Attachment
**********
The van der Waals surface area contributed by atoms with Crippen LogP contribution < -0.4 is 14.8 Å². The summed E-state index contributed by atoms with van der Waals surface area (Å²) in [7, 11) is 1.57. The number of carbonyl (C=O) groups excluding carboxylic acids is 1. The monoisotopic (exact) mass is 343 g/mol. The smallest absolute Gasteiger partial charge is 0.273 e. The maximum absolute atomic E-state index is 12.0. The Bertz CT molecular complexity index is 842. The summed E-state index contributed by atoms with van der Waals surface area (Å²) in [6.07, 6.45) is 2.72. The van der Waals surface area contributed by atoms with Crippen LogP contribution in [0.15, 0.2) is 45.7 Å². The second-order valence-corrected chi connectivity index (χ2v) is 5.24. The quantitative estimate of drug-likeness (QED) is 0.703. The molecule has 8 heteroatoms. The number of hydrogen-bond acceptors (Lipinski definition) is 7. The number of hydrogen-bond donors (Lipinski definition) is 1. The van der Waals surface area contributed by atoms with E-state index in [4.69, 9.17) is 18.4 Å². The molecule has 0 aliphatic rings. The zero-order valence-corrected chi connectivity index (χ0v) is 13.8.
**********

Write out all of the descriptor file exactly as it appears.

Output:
The van der Waals surface area contributed by atoms with Crippen LogP contribution < -0.4 is 14.8 Å². The summed E-state index contributed by atoms with van der Waals surface area (Å²) in [7, 11) is 1.57. The number of carbonyl (C=O) groups excluding carboxylic acids is 1. The monoisotopic (exact) mass is 343 g/mol. The smallest absolute Gasteiger partial charge is 0.273 e. The maximum absolute atomic E-state index is 12.0. The Bertz CT molecular complexity index is 842. The summed E-state index contributed by atoms with van der Waals surface area (Å²) in [6.07, 6.45) is 2.72. The van der Waals surface area contributed by atoms with Crippen LogP contribution in [0.15, 0.2) is 45.7 Å². The second-order valence-corrected chi connectivity index (χ2v) is 5.24. The quantitative estimate of drug-likeness (QED) is 0.703. The molecule has 8 heteroatoms. The number of hydrogen-bond acceptors (Lipinski definition) is 7. The number of hydrogen-bond donors (Lipinski definition) is 1. The van der Waals surface area contributed by atoms with E-state index in [4.69, 9.17) is 18.4 Å². The molecule has 0 aliphatic rings. The zero-order valence-corrected chi connectivity index (χ0v) is 13.8.